For this episode of Art of the Kickstart, we talked to Adam Clark of Kicktraq, a site that offers analytics and other tools for Kickstarter project creators and backers. Tune in to learn more about how Kicktraq measures campaign metrics, and how their tools can help you make your campaign a success or find a cool new project to back.

Key Takeaways

  • How to use Kicktraq to research similar Kickstarter projects before launching your own
  • The difference between Kicktraq’s Trends and Projections, as well as how these different algorithms work
  • What funding trends Kicktraq sees across all Kickstarter campaigns
  • How Kicktraq’s Hot List compares to Kickstarter’s project-ranking system
  • What Kickstarter campaign creators can do to improve their chances of success

Links

Connect with Kicktraq

Sponsors

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Transcript

View this episode's transcript

Roy Morejon:

Welcome to Art of the Kickstart. Your source for crowdfunding campaign success. I’m your host Roy Morejon, president of Enventys Partners, the top full service turnkey product development and crowdfunding marketing agency in the world. We have helped start ups raise over 100 million dollars for our clients since 2010. Each week I’ll interview a crowdfunding success story, an inspirational entrepreneur, or a business expert in order to help you take your start up to the next level with crowdfunding.

Art of the Kickstart is honored to be sponsored by BackerKit and the Gadget Flow. BackerKit makes software that crowdfunding project creators use to survey backers, organize data, and manage orders for fulfillment by automating your operations and helping you print and ship faster. The Gadget Flow is a product discovery platform that helps you discover, save, and buy awesome products. It is the ultimate buyers’ guide for luxury gadgets and creative gifts. Now let’s get on with the show.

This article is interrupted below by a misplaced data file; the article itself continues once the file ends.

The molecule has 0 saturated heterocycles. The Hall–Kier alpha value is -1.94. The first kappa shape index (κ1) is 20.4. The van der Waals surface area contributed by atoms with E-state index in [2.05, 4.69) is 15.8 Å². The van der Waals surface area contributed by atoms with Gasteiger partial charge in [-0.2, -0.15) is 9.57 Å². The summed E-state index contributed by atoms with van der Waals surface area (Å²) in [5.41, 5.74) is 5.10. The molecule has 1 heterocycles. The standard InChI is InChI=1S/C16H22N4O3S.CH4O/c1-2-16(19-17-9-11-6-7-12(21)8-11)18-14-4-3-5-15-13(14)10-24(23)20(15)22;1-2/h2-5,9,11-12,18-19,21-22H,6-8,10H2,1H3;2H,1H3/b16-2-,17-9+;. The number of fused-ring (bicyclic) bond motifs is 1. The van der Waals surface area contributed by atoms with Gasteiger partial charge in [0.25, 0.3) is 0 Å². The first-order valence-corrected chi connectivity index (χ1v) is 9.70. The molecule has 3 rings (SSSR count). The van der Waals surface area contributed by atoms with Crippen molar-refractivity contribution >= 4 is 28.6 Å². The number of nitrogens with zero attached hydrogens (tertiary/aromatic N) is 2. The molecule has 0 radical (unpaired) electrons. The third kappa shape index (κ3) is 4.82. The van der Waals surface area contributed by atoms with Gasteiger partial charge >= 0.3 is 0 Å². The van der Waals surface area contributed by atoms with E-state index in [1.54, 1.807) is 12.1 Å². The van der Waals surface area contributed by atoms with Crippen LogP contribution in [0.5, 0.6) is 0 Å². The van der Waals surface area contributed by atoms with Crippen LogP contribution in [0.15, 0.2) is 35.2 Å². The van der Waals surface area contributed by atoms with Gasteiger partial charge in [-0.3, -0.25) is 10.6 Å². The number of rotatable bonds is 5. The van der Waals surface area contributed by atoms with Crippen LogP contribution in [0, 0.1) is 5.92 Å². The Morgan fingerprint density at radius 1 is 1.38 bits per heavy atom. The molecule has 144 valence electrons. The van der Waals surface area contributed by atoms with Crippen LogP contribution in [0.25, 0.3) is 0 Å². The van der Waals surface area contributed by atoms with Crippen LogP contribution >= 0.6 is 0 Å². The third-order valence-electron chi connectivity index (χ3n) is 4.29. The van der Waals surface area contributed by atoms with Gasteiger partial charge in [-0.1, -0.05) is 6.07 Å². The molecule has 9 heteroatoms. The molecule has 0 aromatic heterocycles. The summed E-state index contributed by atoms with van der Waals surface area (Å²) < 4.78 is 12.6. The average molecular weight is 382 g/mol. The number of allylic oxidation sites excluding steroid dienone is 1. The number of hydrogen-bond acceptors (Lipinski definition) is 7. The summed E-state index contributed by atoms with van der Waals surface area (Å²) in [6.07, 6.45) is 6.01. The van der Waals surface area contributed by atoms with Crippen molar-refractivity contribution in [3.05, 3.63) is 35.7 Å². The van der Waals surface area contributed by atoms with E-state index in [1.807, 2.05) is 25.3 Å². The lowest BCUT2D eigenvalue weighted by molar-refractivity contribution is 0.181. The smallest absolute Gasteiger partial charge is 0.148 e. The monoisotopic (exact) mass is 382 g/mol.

Welcome to another edition of Art of the Kickstart. Today I am joined with Adam Clark, founder of Kicktraq. Adam, thank you so much for joining us.

Adam Clark:

Thanks for having me.

Roy Morejon:

All right so Kicktraq’s been around since I believe April of 2012, kind of around where we were finishing Command Partners was finishing their first rewards based crowdfunding campaign on Kickstarter. Give our audience a brief description or overview of Kicktraq and what the backstory is there.

Adam Clark:

So Kicktraq is an analytics tool where we monitor Kickstarter campaigns for things that are happening on their projects. So how much they’re getting per day, how many [inaudible 00:01:49] they’re getting per day, which rewards are trending, and then we also collate any news and aggregate updates for the projects kind of all in one place so you can hopefully correlate things like when specific news sources write about a project, how much impact did it have on the project, those type of things.

Roy Morejon:

So are you ever going to go into a Indiegogo integration of data?

Adam Clark:

Possibly. We’ve talked to them a little bit, although especially given my specific passions and the board games base, that’s sort of what drove the initial creation of Kicktraq. So the majority of board games run on Kickstarter so that’s kind of where our focus is right now even though the tool has kind of expanded to cover a lot of different projects, almost all of them surprisingly because all the projects are added by backers in the tool, so it’s really interesting to see how lots of folks want to use them even completely small projects are adding their own projects to Kicktraq just to kind of have them on there as another channel to get people to come in and see them. But the majority of the projects that we’re most passioned about are board games and they tend to be on Kickstarter.

It’s not about doing things with Indiegogo. We’ve talked with them a little bit. But it’s just not something that, something that we’re specifically driving towards in any sort of big way.

Roy Morejon:

Got it. So what’s your background Adam? Are you a developer by trade? How did you know you wanted to launch something like this?

Adam Clark: